Qantas wins sick pay case brought by veteran employee battling cancer

written by Adam Thorn | May 18, 2020
Qantas Boeing 787-9 VH-ZNJ lands in Sydney after flying nonstop from London. (Qantas)
Qantas Boeing 787-9 VH-ZNJ lands in Sydney after flying nonstop from London. (Qantas)

A 30-year Qantas veteran undergoing cancer treatment is among a group of workers who have lost a Federal Court case against the airline for denying them sick leave during the coronavirus pandemic.

Justice Geoffrey Flick agreed with the business that its stood down staff can’t claim their accrued entitlement because it depends on work being available to be absent from.

The TWU, one of the unions that brought the action, described the ruling as “bitterly disappointing” and said it would appeal the decision. It called the move to deny them leave “heartless”.

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Advertisement

Qantas said in a statement, “Unfortunately, Coronavirus has meant the majority of our employees have been stood down and not receiving their regular income. Employees can still access annual leave, long service leave and other support including the Government’s JobKeeper payments.”

Other claimants involved in the case included a man with 35 years’ service awaiting a triple bypass.

However, the judgement was strongly in favour of Qantas due to the company legally having the right to stand down employees because of the coronavirus crisis.

The ruling stated, “It is the very characterisation of the leave entitlement conferred by s 96 as a ‘form of income protection’, which presupposes that an employee is in receipt of income. As Qantas has repeatedly submitted, and correctly so, ‘income’ is not being protected if there is no available or required work from which to derive income in the first place.”

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TWU national secretary Michael Kaine said, “The ruling is bitterly disappointing for Qantas workers battling serious illnesses and their families, who are enduring worries about their finances at a difficult time in their lives. We are looking to appeal this judgment and seek redress for these workers.

“This is about justice and the fact that workers who are battling serious illnesses should be allowed to draw down the significant sick leave they have accrued through years of hard work at Qantas. Qantas is taking harsh management decisions that are heaping concerns on already anxious, ill workers.”

The cancer sufferer, who has asked to remain anonymous, first began working for the airline in 1989 and was due to start seven weeks of treatment on 5 April.

He earlier said the decision to deny him the leave, which he had already accrued, has caused stress to both himself and his family.

The second employee mentioned is on a waiting list for a triple bypass heart surgery, and has also accrued enough to cover his absence. He started his service with Qantas in late 1984, and claims to have rarely been unwell in that time.

25% off starts now! Australian Aviation magazine Cyber Monday sale is now live. Have the very best of Australian Aviation’s annual print and digital subscription. This includes every In Focus and Behind the Lens digital magazine, special coverage, exclusive photos and editions you may have miss. Subscribe now at australianaviation.com.au.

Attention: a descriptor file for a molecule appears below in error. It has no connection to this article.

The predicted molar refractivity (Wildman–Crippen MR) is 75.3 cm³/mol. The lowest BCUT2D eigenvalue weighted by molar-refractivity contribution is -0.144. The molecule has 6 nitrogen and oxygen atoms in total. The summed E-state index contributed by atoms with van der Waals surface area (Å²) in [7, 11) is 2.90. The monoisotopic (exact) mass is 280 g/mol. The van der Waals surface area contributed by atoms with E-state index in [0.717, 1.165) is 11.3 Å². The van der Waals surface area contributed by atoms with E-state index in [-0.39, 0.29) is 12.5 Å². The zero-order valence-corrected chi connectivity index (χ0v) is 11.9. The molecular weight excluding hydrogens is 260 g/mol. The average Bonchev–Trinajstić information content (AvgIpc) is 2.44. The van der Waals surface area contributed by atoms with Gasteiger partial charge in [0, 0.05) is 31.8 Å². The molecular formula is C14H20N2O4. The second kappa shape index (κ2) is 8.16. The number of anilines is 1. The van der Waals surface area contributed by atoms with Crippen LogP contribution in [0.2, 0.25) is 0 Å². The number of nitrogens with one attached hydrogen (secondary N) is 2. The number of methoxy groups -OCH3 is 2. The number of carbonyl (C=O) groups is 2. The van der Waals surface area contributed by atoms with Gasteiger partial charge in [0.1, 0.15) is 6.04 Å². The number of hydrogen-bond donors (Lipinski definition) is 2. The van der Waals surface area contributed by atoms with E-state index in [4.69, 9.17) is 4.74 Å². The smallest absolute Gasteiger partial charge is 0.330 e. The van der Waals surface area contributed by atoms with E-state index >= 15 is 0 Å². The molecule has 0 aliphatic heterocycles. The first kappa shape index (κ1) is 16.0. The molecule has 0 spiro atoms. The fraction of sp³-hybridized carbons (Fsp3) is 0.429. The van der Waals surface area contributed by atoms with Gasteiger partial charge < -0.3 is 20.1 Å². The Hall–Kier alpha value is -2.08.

26 Comments

  • John

    says:

    It’s the law, not Qantas. Qantas can now take a decision whether it wants to make ex gratis payments to sick employees but it’s no use interfering with how the law is written because it will just lead to unintended consequences. Let the Fair Work Commission work it out.

    • Warwick

      says:

      John, you’re a breath of fresh air, in response to many ‘emotional’ comments’.
      QANTAS can’t just ‘break rules’ to suit itself. Rules, as laws, must be implemented correctly by Companies’.
      If there weren’t rules, the world would be in chaos.

      • Nick

        says:

        Actually quants can pay them sick leave but choose not to and use the law to back up the weak excuse not to pay out very loyal employees. No against the law but very piss weak in everyone’s views.

    • Pedro J

      says:

      Narrowly interpreted, but what about the situation when an employee who is told by his employer to get a COVID test (whether for close contact or exhibiting a symptom), and has to absence himself or herself for 3 days. The test comes back negative – he wasn’t sick so does this ruling then imply he was being stood down for 3 days.

  • Pete

    says:

    It’s pretty piss-weak that Qantas would even take this to court. SHAME!

    • James

      says:

      They didn’t. The unions did

    • James

      says:

      Pete, you’ve got it wrong-way-round!
      The employees’ took QANTAS to Court. Therefore, the Company had to defend.

  • Greg

    says:

    Legally right, but seems to lack heart, or even the Aussie “fair go”, in my opinion.

  • TD

    says:

    Qantas may be legally correct but the intent of sick leave that has been accrued should be accessible from what is an Australian airline ; not the Aussie way to not help out a loyal long time professional. The worker only wanted to use what was his for a live saving treatment. If I was the CEO I’d pay him myself until the Covid crisis reversed itself. What’s a mere few thousand from millions in this case. Seems the Aussie spirit is lost in today’s management practices. Remember it is the workers entitlement to save his life.

  • Adrian

    says:

    These employees’ thought they’d win against their employer, QANTAS.
    They probably won’t win on appeal either, so why do so?
    The TWU gave them possibly ‘false hope’ of a win.

    They, along with 1000’s of other QANTAS employees’, were STOOD DOWN.